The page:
I agree with this completely as well – there are many farmers using bio-intensive methods that boost the soil fertility and increase the production of organic and biological friendly methods over chemical and industrial agriculture. If you have read any of my other 300+ articles on this site, you would recognize this.
    However, these are by no means “new methods of farming”, if you read any of the research reaching back over 150 years, or authors like Dr. William Albrecht, Dr. Carey Reams, Neil Kinsey, Dr. Arden Anderson or any other author listed in Acres USA books section on soil.
    Cover cropping has only been around for a few millennia – it’s use has been found in the Fertile Crescent of Iran/Iraq, as well as use by the Native Americans, called the three sisters approach. There are books showing cover cropping dating to the 1750s, and George Washington was a big proponent of the technique.

    4. There are very few Clearfield wheat varieties (compared to how many there are) and many farmers don’t like to use them unless they absolutely have to in order to break a cycle. Clearfield wheats are expensive, after all, and there is a lot of red tape that goes with growing them. One way Clearfield wheats are used is to get rid of Wild rye. Wild Rye is REALLY difficult to get rid of in a field and can cross breed with wheat. Using a clearfield wheat for a year can remove a rye problem that would take a decade to get rid of using cultivation methods. Cultivating the soil rips out the soil structure that takes years to develop and you lose precious soil moisture in the process.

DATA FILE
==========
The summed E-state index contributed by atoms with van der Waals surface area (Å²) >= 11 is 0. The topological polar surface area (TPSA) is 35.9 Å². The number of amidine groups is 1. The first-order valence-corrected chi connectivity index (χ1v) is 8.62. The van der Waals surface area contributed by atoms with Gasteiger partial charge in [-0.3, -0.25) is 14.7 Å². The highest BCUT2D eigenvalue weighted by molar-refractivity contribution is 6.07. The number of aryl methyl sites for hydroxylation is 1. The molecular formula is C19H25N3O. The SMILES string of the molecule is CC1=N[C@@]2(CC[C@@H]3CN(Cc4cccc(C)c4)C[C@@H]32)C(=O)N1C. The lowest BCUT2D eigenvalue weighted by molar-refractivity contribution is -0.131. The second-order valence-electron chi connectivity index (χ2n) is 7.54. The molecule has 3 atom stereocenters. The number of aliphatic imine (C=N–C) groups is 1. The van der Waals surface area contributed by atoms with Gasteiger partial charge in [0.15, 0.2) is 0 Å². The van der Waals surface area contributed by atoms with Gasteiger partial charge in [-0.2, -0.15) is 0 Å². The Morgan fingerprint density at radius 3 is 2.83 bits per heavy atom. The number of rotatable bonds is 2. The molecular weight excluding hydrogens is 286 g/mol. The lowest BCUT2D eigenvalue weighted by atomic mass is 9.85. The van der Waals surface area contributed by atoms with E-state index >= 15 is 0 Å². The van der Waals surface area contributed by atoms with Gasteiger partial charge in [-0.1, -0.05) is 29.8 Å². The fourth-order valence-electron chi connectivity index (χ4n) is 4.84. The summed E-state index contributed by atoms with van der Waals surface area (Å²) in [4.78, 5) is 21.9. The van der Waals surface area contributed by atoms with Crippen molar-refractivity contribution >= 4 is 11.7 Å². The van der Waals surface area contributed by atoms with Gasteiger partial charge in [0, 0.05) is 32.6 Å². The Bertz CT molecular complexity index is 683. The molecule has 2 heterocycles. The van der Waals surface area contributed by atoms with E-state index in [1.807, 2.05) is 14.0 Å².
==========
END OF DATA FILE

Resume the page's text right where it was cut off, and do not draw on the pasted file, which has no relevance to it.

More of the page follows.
I agree, there are about 20 varieties of Clearfield wheat and they are all expensive to buy and grow – someone has to pay for the research that went into them!
    In the Pacific Northwest, soft wheat is about 87% of the acreage, and Clearfield accounts for about half of those acres. That is a significant amount of acreage.

    While I welcome discussion, I get very frustrated when people who have never farmed in their lives put out information that is misleading or one-sided. I feel as though you have done that in this case. Please try to get “both sides” of the discussion before you preach. :)

    I get the feeling you have only read this one article and have taken offense to particular parts of it, some without a good understanding of plant breeding as opposed to animal breeding. You seem to think I am bashing farmers, I am not. I am specifically bashing breeders who don’t document and study the results of their breeding before moving on to more breeding or releasing it to the public for consumption. Read Borlaug’s breeding record for clarification of this.
    It is true that I have never farmed – I don’t state that I have or that I am an expert in farming. I’m a gardener and student of soil fertility for over 2 decades, as that is where all of our food and wealth comes from.
    This article examines the documented, extensive and extreme breeding of wheat that has brought us to today’s dwarf varieties – none of which were tested for digestibility even once during the process.


Trackbacks & Pingbacks

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    […] A lot of attention is being paid to wheat today, mainly due to the rise of gluten intolerance or celiac disease in which a person cannot digest the gluten part of wheat in their diet. For a more in-depth look at this issue, read my article “What’s Wrong with Our Wheat?”. […]

  7. […] A lot of attention is being paid to wheat today, mainly due to the rise of gluten intolerance or celiac disease in which a person cannot digest the gluten part of wheat in their diet. For a more in-depth look at this issue, read my article “What’s Wrong with Our Wheat?”. […]